Whatever we do we have to let end users know in advance, but I am not sure it makes much odds if one month, three months, or six months. At the end of the day, either you are able and prepared to move to another ISP or cease service, or you are not. If you are, you only need 2 weeks notice to migrate so a month gives 2 extra weeks to decide. If you are not, then when you get cut off, or whatever we do, does not make much difference apart from how long we spend losing money. As such, whatever we so, I suspect it will be with a clear calendar month's notice.

25 comments:

  1. I've always assumed A&A was about fairly relaying costs (plus some profit, of course!) so I'd vote for the no-profit plan, or even a related profitable plan.

    Perhaps give people plenty of notice and chance to leave.

    ReplyDelete
  2. The least worst option is the non-profit. I think maybe the best is just to give a long notice and cease offering that product.

    It is less than ideal but I would suspect that at the cost level you would have to charge for the non-profit you may find a lot of people chose to leave and thus push the price up at an early stage anyway, negating the work put in to run the non-profit side.

    On a wider point it is awful on BT's side that the have allowed this situation to occur. It is blatant profiteering.

    ReplyDelete
  3. Curiously enough my exchange is one of those usual ones where FTTC is offered (to non-exchange only lines), but the only ADSL choices are 20CN and TT (thank goodness). It does make me wonder whether OFCOM could be persuaded to step in and force BT to sell 20CN backhaul at a peppercorn price in exchanges where 21CN is not available. Nothing quite like a profit motive to incentivise BT.

    ReplyDelete
  4. Abandon 20CN, giving a reasonable amount of notice (maybe three months). Then offer affected customers cheap L2TP service if they want to keep their IP ranges/service until such a point as their exchange is upgraded to 21CN? Maybe then free migration back again?

    ...and make it very clear that it's BT that's forcing this with the rediculous prices.

    ReplyDelete
  5. I had to wait a decade to get off 20CN. I only just escaped in time, so it seems. Bring in Ofcom and the politicians. I agree with Technical Vault.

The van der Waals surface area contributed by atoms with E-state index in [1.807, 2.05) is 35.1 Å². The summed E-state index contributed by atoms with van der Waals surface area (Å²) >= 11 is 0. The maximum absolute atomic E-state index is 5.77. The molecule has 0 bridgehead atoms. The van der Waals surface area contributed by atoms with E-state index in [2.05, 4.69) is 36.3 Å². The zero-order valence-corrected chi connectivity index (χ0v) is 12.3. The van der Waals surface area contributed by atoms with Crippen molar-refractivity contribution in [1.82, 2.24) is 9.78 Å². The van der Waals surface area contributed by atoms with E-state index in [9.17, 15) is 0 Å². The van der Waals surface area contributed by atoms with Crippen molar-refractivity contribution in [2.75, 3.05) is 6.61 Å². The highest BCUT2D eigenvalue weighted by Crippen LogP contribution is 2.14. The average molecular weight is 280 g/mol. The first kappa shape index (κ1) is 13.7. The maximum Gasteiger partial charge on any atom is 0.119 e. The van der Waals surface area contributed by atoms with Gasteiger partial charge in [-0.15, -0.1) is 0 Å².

ReplyDelete
    Replies
    1. Cecil, I think I remember you saying you were on Skye? Is that correct?

      Delete
  6. Notice that you will be ending the service as currently-priced for all in three months.

    Offer free L2TP access service for three months to departing customers, so that they can keep the static IPs / no filtering etc.

    Those who want to stay after the there months pay the new, non-profit pricing, on the explicit understanding that their bills are likely to rise as people leave the service.

    ReplyDelete
  7. It's staggering that BT are being allowed to charge as much as they are for 20CN backhaul :(

    ReplyDelete
  8. Sod the non-profit. People won't thank you for it, and it'll just be a burden. Seriously, if you imagine people will be grateful for you keeping them in place, you're misguided. A few will be, but the bulk will forget this goodwill when something goes titsup. Just cut their lines.

    ReplyDelete
  9. It seems like BT retail can offer the service for ~£30/m with "unlimited" bandwidth and a land line, can you then subcontract the service to them and only take a small loss each month. I appreciate its not ideal but failing that terminate the service with a months notice.

    ReplyDelete
  10. How about contacting all your customers on 20CN and asking for their opinion, then do what the majority prefers?

    ReplyDelete
  11. As one of your loyal customers whose only option is 20CN, this post both worries and surprises me. I had no idea that I was not paying my way, and those comments that say "just cut them off" obviously don't appreciate the life-line that a slow but ultimately reliable and stable connection gives to me, a home worker. I can't see how Ofcom are allowing BT to 'get away' with this pricing. I'm not qualified to offer a solution. Obviously I'd prefer it if you kept subsidising me, and the light at the end of the tunnel for me, is that upgrade work has just started on my exchange (ESCLD). Believe me, I'll be the first to upgrade to FTTC when it's available.

    ReplyDelete
  12. This will affect a friend of mine who moved to you as an ISP recently.